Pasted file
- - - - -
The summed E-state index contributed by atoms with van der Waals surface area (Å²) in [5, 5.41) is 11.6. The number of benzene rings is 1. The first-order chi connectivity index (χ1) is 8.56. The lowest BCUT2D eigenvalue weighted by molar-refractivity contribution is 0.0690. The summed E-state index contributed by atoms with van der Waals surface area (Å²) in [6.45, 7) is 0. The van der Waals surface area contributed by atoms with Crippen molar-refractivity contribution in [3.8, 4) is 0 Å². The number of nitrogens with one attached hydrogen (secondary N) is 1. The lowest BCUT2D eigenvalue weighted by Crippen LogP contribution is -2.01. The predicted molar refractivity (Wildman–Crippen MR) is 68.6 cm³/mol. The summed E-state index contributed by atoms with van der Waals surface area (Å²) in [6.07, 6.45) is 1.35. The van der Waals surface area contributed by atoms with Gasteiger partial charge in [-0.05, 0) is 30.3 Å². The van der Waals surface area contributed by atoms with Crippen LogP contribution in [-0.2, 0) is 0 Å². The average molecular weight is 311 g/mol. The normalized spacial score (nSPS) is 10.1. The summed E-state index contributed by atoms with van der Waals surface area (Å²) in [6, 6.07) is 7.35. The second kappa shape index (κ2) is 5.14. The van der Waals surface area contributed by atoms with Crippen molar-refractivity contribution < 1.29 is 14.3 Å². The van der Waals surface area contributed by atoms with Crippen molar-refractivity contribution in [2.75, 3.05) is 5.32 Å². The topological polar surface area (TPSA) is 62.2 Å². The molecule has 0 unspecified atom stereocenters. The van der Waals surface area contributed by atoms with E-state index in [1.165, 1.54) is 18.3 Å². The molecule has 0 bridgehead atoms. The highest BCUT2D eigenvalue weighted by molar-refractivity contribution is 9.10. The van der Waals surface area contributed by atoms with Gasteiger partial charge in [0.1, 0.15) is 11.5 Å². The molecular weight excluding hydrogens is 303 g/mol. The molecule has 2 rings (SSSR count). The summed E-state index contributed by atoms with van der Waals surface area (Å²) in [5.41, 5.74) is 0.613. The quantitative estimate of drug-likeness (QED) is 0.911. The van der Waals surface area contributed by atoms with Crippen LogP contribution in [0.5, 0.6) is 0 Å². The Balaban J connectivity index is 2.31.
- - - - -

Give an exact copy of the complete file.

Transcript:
The summed E-state index contributed by atoms with van der Waals surface area (Å²) in [5, 5.41) is 11.6. The number of benzene rings is 1. The first-order chi connectivity index (χ1) is 8.56. The lowest BCUT2D eigenvalue weighted by molar-refractivity contribution is 0.0690. The summed E-state index contributed by atoms with van der Waals surface area (Å²) in [6.45, 7) is 0. The van der Waals surface area contributed by atoms with Crippen molar-refractivity contribution in [3.8, 4) is 0 Å². The number of nitrogens with one attached hydrogen (secondary N) is 1. The lowest BCUT2D eigenvalue weighted by Crippen LogP contribution is -2.01. The predicted molar refractivity (Wildman–Crippen MR) is 68.6 cm³/mol. The summed E-state index contributed by atoms with van der Waals surface area (Å²) in [6.07, 6.45) is 1.35. The van der Waals surface area contributed by atoms with Gasteiger partial charge in [-0.05, 0) is 30.3 Å². The van der Waals surface area contributed by atoms with Crippen LogP contribution in [-0.2, 0) is 0 Å². The average molecular weight is 311 g/mol. The normalized spacial score (nSPS) is 10.1. The summed E-state index contributed by atoms with van der Waals surface area (Å²) in [6, 6.07) is 7.35. The second kappa shape index (κ2) is 5.14. The van der Waals surface area contributed by atoms with Crippen molar-refractivity contribution < 1.29 is 14.3 Å². The van der Waals surface area contributed by atoms with Crippen molar-refractivity contribution in [2.75, 3.05) is 5.32 Å². The topological polar surface area (TPSA) is 62.2 Å². The molecule has 0 unspecified atom stereocenters. The van der Waals surface area contributed by atoms with E-state index in [1.165, 1.54) is 18.3 Å². The molecule has 0 bridgehead atoms. The highest BCUT2D eigenvalue weighted by molar-refractivity contribution is 9.10. The van der Waals surface area contributed by atoms with Gasteiger partial charge in [0.1, 0.15) is 11.5 Å². The molecular weight excluding hydrogens is 303 g/mol. The molecule has 2 rings (SSSR count). The summed E-state index contributed by atoms with van der Waals surface area (Å²) in [5.41, 5.74) is 0.613. The quantitative estimate of drug-likeness (QED) is 0.911. The van der Waals surface area contributed by atoms with Crippen LogP contribution in [0.5, 0.6) is 0 Å². The Balaban J connectivity index is 2.31.